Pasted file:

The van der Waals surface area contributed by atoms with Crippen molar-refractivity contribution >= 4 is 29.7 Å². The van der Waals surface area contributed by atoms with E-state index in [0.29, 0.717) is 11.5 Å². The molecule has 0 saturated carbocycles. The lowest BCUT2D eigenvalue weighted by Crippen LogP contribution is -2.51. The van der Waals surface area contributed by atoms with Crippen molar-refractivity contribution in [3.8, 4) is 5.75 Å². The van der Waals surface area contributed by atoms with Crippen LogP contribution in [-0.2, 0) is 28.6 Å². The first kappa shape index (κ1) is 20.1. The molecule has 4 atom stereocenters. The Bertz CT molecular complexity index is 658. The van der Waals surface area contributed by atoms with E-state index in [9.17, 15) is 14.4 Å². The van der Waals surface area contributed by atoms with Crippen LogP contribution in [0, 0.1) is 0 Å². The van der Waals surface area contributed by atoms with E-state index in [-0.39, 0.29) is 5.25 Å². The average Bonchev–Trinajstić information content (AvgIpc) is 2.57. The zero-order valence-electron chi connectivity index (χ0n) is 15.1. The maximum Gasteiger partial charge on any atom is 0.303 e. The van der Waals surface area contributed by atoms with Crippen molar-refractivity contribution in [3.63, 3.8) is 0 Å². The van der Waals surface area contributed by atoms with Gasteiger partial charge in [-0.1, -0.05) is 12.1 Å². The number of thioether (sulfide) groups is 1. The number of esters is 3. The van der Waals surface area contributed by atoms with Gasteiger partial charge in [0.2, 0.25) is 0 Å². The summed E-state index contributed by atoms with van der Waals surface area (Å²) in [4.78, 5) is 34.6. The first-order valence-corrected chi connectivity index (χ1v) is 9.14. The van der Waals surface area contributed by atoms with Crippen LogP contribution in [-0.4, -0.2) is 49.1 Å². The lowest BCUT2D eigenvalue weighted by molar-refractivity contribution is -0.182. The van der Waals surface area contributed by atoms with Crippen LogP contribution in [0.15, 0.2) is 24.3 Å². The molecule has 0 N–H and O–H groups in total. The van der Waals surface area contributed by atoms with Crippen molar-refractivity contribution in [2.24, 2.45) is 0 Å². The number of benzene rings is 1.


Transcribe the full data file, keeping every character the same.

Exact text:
The van der Waals surface area contributed by atoms with Crippen molar-refractivity contribution >= 4 is 29.7 Å². The van der Waals surface area contributed by atoms with E-state index in [0.29, 0.717) is 11.5 Å². The molecule has 0 saturated carbocycles. The lowest BCUT2D eigenvalue weighted by Crippen LogP contribution is -2.51. The van der Waals surface area contributed by atoms with Crippen molar-refractivity contribution in [3.8, 4) is 5.75 Å². The van der Waals surface area contributed by atoms with Crippen LogP contribution in [-0.2, 0) is 28.6 Å². The first kappa shape index (κ1) is 20.1. The molecule has 4 atom stereocenters. The Bertz CT molecular complexity index is 658. The van der Waals surface area contributed by atoms with E-state index in [9.17, 15) is 14.4 Å². The van der Waals surface area contributed by atoms with Crippen LogP contribution in [0, 0.1) is 0 Å². The van der Waals surface area contributed by atoms with E-state index in [-0.39, 0.29) is 5.25 Å². The average Bonchev–Trinajstić information content (AvgIpc) is 2.57. The zero-order valence-electron chi connectivity index (χ0n) is 15.1. The maximum Gasteiger partial charge on any atom is 0.303 e. The van der Waals surface area contributed by atoms with Crippen molar-refractivity contribution in [3.63, 3.8) is 0 Å². The van der Waals surface area contributed by atoms with Gasteiger partial charge in [-0.1, -0.05) is 12.1 Å². The number of thioether (sulfide) groups is 1. The number of esters is 3. The van der Waals surface area contributed by atoms with Gasteiger partial charge in [0.2, 0.25) is 0 Å². The summed E-state index contributed by atoms with van der Waals surface area (Å²) in [4.78, 5) is 34.6. The first-order valence-corrected chi connectivity index (χ1v) is 9.14. The van der Waals surface area contributed by atoms with Crippen LogP contribution in [-0.4, -0.2) is 49.1 Å². The lowest BCUT2D eigenvalue weighted by molar-refractivity contribution is -0.182. The van der Waals surface area contributed by atoms with Crippen LogP contribution in [0.15, 0.2) is 24.3 Å². The molecule has 0 N–H and O–H groups in total. The van der Waals surface area contributed by atoms with Crippen molar-refractivity contribution in [2.24, 2.45) is 0 Å². The number of benzene rings is 1.